• In-demand occupations and professions: In light of their constant dedication to Torah study and their refrainment from any other form of activities, the majority of yeshiva students do not have a particular employment orientation, and lack knowledge and understanding of the capabilities, talents, and skills that could serve them in succeeding in the labor market. As noted, even those who already work while still studying in yeshiva are mainly employed in low-quality jobs that do not equip them with necessary employment skills. For this reason, and in light of the high status given in Haredi society to occupations within the community, such as religious positions or employment in the Haredi education system, there is high demand for these occupations among all yeshiva students. More than half our respondents said that they would be interested in working in these fields in the future. There is also high demand among students in regular yeshivot for work in the fields of management and computing, presumably because of the recognition that these occupations provide high salaries and good working conditions. At the same time, because they also demand strong employment experience and formal qualifications from academic institutions (qualifications not possessed by students in regular yeshivot), it is not clear how many of them will actually succeed in realizing this ambition.
  • The age of exemption from military service and the labor market: The issue of the age of exemption from military service for yeshiva students who declare that “Torah is their occupation” is closely related to the labor market, and it has wide-ranging political, legal, social, and economic implications. The higher the exemption age, the lower the likelihood of being able to successfully integrate into the workforce, due to family obligations (as a spouse and a parent) and to the increasing difficulty of addressing educational lacunae and acquiring the necessary general knowledge at an older age. Thus, lowering the exemption age could encourage young Haredim to enter employment at a younger age, and to this end, to complete their core curriculum studies and invest in gaining foundational soft skills. The study shows that around two-thirds (67%) of students in regular yeshivot think that lowering the age of exemption from military service would cause them to enter the labor market earlier, while the equivalent share of students in alternative yeshivot stands at 87%. It is therefore apparent that the exemption age and military service constitute a substantial barrier to early entry into the workforce by Haredi men—a barrier that requires systemic treatment and suitable legislation.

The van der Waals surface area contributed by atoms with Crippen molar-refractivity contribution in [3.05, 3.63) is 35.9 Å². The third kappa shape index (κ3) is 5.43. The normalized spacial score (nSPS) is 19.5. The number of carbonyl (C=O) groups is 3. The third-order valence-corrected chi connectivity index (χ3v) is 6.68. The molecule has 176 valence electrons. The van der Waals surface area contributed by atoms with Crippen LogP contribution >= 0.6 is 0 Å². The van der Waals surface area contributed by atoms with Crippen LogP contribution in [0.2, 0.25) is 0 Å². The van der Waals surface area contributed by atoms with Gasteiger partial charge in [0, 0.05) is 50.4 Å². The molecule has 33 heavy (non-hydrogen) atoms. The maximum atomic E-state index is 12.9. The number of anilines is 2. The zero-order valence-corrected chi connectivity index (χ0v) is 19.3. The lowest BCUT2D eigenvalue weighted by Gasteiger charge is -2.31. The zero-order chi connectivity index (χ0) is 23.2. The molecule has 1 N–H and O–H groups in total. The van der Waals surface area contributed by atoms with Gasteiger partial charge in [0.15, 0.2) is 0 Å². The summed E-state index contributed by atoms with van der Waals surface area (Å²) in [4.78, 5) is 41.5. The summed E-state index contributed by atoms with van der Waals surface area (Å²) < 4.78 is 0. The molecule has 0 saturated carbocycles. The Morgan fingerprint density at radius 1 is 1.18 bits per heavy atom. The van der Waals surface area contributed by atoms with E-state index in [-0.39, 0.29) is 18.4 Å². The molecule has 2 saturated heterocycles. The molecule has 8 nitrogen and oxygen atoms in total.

The study conclusions show that there are indications of change in the way in which young Haredi men think about and plan for their future. Despite the fact that the majority of yeshiva students are satisfied with their studies, in the future around one-fifth of them will need employment counseling and support and will need to complete foundational studies and gain additional tools that will help them enter high-quality employment that might match their talents and capabilities.

The transition from the world of Torah study to the world of work is neither a simple nor natural one for yeshiva students. Haredi education idealizes engaging in Torah study a lifetime pursuit. Even when yeshiva students consider going out to work, or are forced to do so, this process is usually undertaken gradually and cautiously so as not to jeopardize their social status as Torah scholars. Usually, they are only faced with the real needs and challenges of the world of employment after they marry. This exposure to some harsh truths is often a traumatic one for young Haredi men who are used to their needs being cared for by their families, their yeshiva, and their community. Once they are married and a have a family, the material needs of the secular world, including the question of making a living, become all too apparent.

While in the past, it was possible to find Torah-based employment that provided both material compensation and symbolic value, today—as a result of the rapid growth of the Haredi community—there are not enough such positions to go around. Thus, yeshiva students are forced to find work in non-religious jobs, outside the Haredi community. The study shows that many young Haredi men are already aware, while studying in yeshiva, that in order to earn a decent living in the future, they will have to prepare themselves as early as possible.